All senior IR majors with a cumulative GPA of 3.5 or higher in courses counted toward the major are eligible to enroll in the Honors Seminar.
Any student who attains the cumulative grade point average required for honors in the College of Letters and Science will receive Honors at graduation. However, to be eligible for High Honors and Highest Honors in International Relations, senior IR majors must also complete the two-quarter Honors Seminar (IRE 194HA and 194HB) and produce an honors thesis.
The IR honors seminar is a two-quarter research seminar, which effective fall 2016 is conducted in the fall and winter quarters of the senior year, and is meant to help students develop and complete their honors theses. During the first quarter, students learn a variety of research methods and complete short weekly assignments applying these methods to their research topic. At the end of this quarter, students turn in a 10-page research proposal that discusses their research question, presents their hypotheses, and outlines a research design for testing those hypotheses. Students also present their work to the class and give each other constructive feedback. The second quarter is more focused on individual projects. Students have frequent one-on-one meetings with the instructor to discuss and resolve any remaining challenges. Students also present and defend their research in front of the class.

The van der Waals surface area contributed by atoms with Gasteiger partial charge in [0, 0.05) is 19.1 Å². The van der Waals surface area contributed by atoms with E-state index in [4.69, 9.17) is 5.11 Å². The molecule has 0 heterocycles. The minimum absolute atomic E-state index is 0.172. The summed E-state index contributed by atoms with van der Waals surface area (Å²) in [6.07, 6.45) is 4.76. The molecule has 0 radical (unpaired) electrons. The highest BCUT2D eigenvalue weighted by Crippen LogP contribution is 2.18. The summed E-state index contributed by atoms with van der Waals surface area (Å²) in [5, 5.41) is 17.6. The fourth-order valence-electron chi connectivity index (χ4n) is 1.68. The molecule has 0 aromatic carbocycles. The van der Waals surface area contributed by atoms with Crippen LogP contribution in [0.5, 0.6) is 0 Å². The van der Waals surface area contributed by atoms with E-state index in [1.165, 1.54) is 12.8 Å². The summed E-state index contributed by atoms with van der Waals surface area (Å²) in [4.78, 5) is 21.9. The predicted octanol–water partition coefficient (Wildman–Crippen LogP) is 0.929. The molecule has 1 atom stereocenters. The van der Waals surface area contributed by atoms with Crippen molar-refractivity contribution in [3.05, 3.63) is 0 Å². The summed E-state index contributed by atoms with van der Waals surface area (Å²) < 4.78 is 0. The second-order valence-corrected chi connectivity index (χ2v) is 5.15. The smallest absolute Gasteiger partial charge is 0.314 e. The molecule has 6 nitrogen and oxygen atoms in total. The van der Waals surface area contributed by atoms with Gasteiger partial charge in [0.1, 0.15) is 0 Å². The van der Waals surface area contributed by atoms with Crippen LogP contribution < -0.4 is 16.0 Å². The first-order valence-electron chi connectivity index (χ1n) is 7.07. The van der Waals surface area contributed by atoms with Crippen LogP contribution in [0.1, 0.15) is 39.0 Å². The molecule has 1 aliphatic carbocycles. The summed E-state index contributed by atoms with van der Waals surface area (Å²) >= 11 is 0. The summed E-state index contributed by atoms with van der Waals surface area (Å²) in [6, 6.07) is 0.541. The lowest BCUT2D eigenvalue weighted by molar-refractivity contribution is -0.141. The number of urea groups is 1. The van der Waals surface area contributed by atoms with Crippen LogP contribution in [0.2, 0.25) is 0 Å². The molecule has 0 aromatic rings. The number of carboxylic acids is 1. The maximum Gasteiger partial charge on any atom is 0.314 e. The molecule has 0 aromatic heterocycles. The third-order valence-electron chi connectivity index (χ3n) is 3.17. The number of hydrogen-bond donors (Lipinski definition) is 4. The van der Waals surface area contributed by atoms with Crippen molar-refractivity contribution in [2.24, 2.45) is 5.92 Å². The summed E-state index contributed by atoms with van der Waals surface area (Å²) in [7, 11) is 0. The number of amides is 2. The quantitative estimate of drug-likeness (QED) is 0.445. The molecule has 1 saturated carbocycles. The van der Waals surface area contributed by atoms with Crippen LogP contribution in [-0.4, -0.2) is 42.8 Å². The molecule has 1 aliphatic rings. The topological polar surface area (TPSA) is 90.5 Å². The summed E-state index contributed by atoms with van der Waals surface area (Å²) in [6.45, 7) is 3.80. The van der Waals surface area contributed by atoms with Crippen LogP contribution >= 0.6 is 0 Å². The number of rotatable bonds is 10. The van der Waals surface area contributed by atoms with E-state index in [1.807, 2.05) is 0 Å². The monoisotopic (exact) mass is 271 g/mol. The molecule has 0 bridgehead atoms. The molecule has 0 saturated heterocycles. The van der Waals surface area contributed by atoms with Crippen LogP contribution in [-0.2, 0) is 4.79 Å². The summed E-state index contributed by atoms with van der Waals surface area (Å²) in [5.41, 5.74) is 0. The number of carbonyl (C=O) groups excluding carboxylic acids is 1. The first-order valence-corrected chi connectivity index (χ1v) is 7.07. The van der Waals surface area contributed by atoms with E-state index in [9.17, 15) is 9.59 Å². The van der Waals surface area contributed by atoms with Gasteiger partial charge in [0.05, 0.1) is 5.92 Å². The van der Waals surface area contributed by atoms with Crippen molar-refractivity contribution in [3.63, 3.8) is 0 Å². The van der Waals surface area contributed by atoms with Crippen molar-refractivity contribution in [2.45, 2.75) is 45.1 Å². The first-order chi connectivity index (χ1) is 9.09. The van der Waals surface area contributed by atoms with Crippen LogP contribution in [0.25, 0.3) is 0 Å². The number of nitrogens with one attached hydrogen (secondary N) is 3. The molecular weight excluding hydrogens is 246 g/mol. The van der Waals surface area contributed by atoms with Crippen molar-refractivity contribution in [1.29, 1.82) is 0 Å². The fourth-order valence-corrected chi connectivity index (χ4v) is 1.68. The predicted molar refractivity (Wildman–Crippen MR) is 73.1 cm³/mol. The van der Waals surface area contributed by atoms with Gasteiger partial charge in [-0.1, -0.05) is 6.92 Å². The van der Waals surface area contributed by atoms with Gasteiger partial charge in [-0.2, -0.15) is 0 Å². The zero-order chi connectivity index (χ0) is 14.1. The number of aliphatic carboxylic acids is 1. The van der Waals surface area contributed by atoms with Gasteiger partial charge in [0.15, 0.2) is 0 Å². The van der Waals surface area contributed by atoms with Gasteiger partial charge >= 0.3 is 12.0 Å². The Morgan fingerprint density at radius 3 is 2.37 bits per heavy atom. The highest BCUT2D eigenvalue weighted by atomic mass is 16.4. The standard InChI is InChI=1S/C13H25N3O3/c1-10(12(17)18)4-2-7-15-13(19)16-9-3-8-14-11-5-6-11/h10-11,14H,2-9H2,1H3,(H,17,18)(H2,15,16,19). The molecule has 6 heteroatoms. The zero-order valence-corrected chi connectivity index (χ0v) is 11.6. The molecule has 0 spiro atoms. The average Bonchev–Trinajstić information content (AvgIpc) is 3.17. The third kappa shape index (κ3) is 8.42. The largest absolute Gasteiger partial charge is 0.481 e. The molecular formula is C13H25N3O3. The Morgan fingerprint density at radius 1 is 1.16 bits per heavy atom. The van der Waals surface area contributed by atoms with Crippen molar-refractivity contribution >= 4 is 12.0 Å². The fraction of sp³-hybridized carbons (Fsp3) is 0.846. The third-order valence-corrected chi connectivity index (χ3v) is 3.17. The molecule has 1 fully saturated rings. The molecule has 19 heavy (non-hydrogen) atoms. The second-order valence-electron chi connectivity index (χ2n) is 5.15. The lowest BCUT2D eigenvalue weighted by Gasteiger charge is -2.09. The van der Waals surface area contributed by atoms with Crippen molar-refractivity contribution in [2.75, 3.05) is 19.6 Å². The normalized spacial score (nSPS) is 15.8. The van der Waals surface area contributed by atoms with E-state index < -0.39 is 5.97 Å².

At the end of the seminar, students submit a completed honors thesis. There are no strict page requirements, because different topics invariably require different amounts of space. However, a typical thesis is around 30 double-spaced pages. The goal is not to kill as many trees as possible, but to produce a rigorous and focused piece of research.
Grades are based on the weekly assignments, class participation, the research proposal, and of course the final thesis. Students must complete both quarters in order to receive credit and a grade for the class.
The seminar is open to all IR majors who meet the GPA requirement and who complete the course application. The application consists of a short description of the student’s research project, as well as the signature of a faculty member who has agreed to supervise the project. Students are not expected to work out all the details of their projects in advance of the seminar: that’s what the seminar is for. However, their research interests should be sufficiently focused to choose an appropriate advisor, as this is crucial to writing a successful thesis.
*The specific GPA required for honors at graduation is calculated at the end of each winter quarter and varies according to the number of units taken at UC Davis. Please consult the UC Davis General Catalog and the College of Letters and Science for details.